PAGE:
From Bruce Wigdor:
The original agreement between me and Steve was for me to do two games, but when Steve promised to pay me 10 times what he was giving me to write another one, I hastily agreed before realizing that, well, he wasn't paying me anything.
So I've got two Mets games to talk about. Friday night was dreary again, as the Yankee bats were almost invisible again. Another game where we wasted a great performance by our starting pitcher, with Vasquez pitching 7 innings of one run ball. Once again, we made a little noise in the 9th inning that amounted to nothing. All told, 0-9 with runners in scoring position.
A few things about Cervelli in Friday night's game. First of all, he went 2-4 with a double on a day where the offense was sleepng--nice job! He also threw out a basestealer from his knees--that's something I don't think we've seen in a Yankee catcher before. However, in the first inning, on the one run that Vasquez allowed, Cervelli should have been able to make the play at the plate. The throw had David Wright beat by a mile, but Cervelli went up the first baseline to receive the ball and then couldn't get back for the tag. If he stands on the plate and waits for the ball, it's an easy out.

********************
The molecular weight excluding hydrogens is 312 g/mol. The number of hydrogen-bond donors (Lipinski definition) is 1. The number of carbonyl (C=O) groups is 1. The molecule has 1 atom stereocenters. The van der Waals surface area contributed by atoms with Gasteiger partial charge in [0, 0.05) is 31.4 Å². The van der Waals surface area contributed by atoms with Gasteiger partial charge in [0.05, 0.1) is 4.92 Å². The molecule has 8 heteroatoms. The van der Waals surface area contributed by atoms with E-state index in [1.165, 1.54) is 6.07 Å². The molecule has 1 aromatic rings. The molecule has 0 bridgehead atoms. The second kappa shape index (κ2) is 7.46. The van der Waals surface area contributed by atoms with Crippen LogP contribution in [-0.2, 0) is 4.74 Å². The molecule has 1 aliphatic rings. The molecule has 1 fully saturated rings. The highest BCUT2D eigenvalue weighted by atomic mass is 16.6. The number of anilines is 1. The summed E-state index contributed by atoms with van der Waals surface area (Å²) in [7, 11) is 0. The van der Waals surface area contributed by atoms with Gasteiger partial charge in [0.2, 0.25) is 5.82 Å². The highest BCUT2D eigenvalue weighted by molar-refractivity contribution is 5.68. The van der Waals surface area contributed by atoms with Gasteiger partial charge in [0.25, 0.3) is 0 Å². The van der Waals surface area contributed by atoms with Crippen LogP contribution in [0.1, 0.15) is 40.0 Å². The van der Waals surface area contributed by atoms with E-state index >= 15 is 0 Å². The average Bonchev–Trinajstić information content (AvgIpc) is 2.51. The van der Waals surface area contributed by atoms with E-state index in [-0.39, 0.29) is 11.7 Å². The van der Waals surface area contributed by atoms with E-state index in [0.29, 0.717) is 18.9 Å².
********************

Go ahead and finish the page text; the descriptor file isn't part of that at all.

Nick Swisher made a really bad baserunning blunder that fortunately went unpunished when he tagged from 1st base with the score 3-0, and would have been out if the throw were anywhere around the base. Maybe it was a case of trying to do too much to make something happen with the offense struggling, but killing potential rallies is the way sleeping offenses stay sleeping.
With the score 1-0 Mets going into the 8th, I expected to see Joba on the mound, but Girardi elected to go with Chan Ho Park and then Boone Logan, who were both ineffective. I would have done it differently, but it's not a no-brainer by any means.
On to Saturday's game: